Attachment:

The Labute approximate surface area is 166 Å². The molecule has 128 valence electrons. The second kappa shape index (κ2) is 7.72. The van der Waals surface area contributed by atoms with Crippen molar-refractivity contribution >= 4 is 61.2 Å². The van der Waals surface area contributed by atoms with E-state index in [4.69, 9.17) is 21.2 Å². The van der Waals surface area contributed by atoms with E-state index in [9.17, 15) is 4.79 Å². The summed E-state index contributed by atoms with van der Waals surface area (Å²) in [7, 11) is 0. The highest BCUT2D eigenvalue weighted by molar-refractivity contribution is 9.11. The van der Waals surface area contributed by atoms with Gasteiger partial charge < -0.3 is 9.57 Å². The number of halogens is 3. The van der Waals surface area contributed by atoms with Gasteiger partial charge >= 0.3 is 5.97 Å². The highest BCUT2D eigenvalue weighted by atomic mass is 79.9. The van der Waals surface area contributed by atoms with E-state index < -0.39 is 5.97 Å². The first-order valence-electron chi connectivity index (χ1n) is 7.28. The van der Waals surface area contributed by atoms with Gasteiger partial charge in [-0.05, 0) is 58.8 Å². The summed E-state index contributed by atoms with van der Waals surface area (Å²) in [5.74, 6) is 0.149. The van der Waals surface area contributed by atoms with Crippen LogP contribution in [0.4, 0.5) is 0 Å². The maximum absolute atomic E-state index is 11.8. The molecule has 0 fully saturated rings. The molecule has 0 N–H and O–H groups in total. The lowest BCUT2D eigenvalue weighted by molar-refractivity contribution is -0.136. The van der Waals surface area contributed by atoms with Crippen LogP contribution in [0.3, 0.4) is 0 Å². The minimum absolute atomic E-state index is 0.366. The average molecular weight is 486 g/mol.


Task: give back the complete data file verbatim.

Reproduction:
The Labute approximate surface area is 166 Å². The molecule has 128 valence electrons. The second kappa shape index (κ2) is 7.72. The van der Waals surface area contributed by atoms with Crippen molar-refractivity contribution >= 4 is 61.2 Å². The van der Waals surface area contributed by atoms with E-state index in [4.69, 9.17) is 21.2 Å². The van der Waals surface area contributed by atoms with E-state index in [9.17, 15) is 4.79 Å². The summed E-state index contributed by atoms with van der Waals surface area (Å²) in [7, 11) is 0. The highest BCUT2D eigenvalue weighted by molar-refractivity contribution is 9.11. The van der Waals surface area contributed by atoms with Gasteiger partial charge < -0.3 is 9.57 Å². The number of halogens is 3. The van der Waals surface area contributed by atoms with Gasteiger partial charge >= 0.3 is 5.97 Å². The highest BCUT2D eigenvalue weighted by atomic mass is 79.9. The van der Waals surface area contributed by atoms with E-state index < -0.39 is 5.97 Å². The first-order valence-electron chi connectivity index (χ1n) is 7.28. The van der Waals surface area contributed by atoms with Gasteiger partial charge in [-0.05, 0) is 58.8 Å². The summed E-state index contributed by atoms with van der Waals surface area (Å²) in [5.74, 6) is 0.149. The van der Waals surface area contributed by atoms with Crippen LogP contribution in [0.4, 0.5) is 0 Å². The maximum absolute atomic E-state index is 11.8. The molecule has 0 fully saturated rings. The molecule has 0 N–H and O–H groups in total. The lowest BCUT2D eigenvalue weighted by molar-refractivity contribution is -0.136. The van der Waals surface area contributed by atoms with Crippen LogP contribution in [0.3, 0.4) is 0 Å². The minimum absolute atomic E-state index is 0.366. The average molecular weight is 486 g/mol.